A Week Of Funerals

I don’t know why I took my laptop to the funeral. 

I’m not suave enough to have a compact handbag so I grabbed my usual work bag complete with mobile office. I’d never been to a Jewish burial before and had stuffed three head scarves in my bag not sure if one was more appropriate than the other. I was over prepared for an event I wished wasn’t happening. My work bag bulged and if there was a sudden need for Vanilla Rooibos teabags or MacBook Pro adapters I’d be ready.

Death sucks. Even though it’s guaranteed that everyone I know and love is going to die at some point, I find myself with zero strategies for navigating the chaos that the loss brings. In fact, every death seems to string a seamless thread to the last, connecting the previously soothed pain to the fresh rawness of the latest one. The last funeral I attended was my baby brother’s and I felt acutely aware of the unprocessed hurt and familiar resentment surrounding his death surfacing alongside this latest one. That’s why I was so grateful for the Rabbi. During what is an searingly sorrow-fuelled event he was calm, kind and conducted the ceremony with grace. Parts of the service were sung in Hebrew and the sound beautifully filled the grief-chasm in my chest.

Ivor Benjamin was a visiting tutor during my first year of uni. He was simultaneously enigmatic and exuberant, clad in biker gear and had an inexhaustible knowledge of all things theatre. He was impossible to dislike. In fact I liked him so much I stole his bike (I was led astray by one Mrs Amanda Bland) only to discover him later that night worried sick and about to report it to the police. I returned the bike and threw in a peace offering in the form of a framed mirror of George Michael and Andrew Ridgely. Ivor had already forgiven me – but he kept the mirror anyway!

Ivor married my friend Amanda which was great because the pair of them were as mad as wax bananas. He became dad to Amanda’s daughter Jilly, and a couple of years into their marriage they had baby Joe. Amanda and Ivor were huge on family. They loved like it was an Olympic sport. Not just each other, their hearts too big for that. Not just Jilly and Joe, who embody the same generous spirit, but everyone and anyone who needed to belong. His funeral was a collection of the waifs and oddbods he’d collected along the way. Me included.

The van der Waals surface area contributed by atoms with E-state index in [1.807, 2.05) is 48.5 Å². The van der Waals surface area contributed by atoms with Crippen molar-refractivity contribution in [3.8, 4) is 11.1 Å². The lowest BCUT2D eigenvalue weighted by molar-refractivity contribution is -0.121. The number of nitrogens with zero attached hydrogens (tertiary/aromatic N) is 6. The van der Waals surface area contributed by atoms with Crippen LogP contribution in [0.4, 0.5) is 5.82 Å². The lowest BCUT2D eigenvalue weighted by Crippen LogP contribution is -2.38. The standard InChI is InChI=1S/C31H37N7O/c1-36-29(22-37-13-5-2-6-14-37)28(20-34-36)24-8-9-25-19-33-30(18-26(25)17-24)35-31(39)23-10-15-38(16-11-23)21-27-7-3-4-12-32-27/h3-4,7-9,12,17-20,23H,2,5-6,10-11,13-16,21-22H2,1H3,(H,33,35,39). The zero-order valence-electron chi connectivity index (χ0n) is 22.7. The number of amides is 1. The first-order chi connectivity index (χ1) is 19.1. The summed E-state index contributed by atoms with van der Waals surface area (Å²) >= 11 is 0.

The day we buried Ivor had a vibe of unfinished finality. I Forrest Gumped my way through the ceremony – especially the walk to the grave. I moved in a bewildered state, an unwilling participant in a sad goodbye.

I hate writing about Ivor in the past tense because it’s not accurate. How could such a phenomenal presence no longer be?
I hate that Amanda, Jilly and Joe are in pain. How is it fair for those who give so much to loose so hard?
Navigating the chaos caused by loss is, quite frankly, a bag of shit tied in the middle. 

What’s also true is that death doesn’t mean the end of a relationship. It means a different relationship. You relate to the person who’s no longer around but in a different way. You remember, tell stores and share memories. There’s a philosophy that says you die twice. Once in your physical form and then again when the last person on earth who tells stories about you dies. So I’ve decided to steal something else from Ivor. And the time I’m holding onto it.

A sentence. A thought. A belief.

As spoken beautifully by Jilly during the eulogy:  ‘Dad always said, it doesn’t matter who you are, or what you do as long as you are honest and kind’.

POSTSCRIPT
I attended Ivor’s funeral a week ago and am just back from the funeral of Ion O’Sullivan today. At this mornings ceremony, a friend of the family shared a story about Ion’s last days of what was a sudden illness. As people came to visit him in the hospital Ion asked each one ‘What can I do to make your visit more comfortable?’ What an incredible example of selflessness, empathy and compassion. 

On the back of the service sheets were the words: ‘Engineer, eccentric, dreamer, gentleman and friend.’ It got thinking about my own five word story and how if I didn’t like it I still had time to create a better one. Facing the finality of death over the past seven days has supercharged my zest for life and that starts with letting go of the things about me that I want to change.

Thank you Ivor and Ion.

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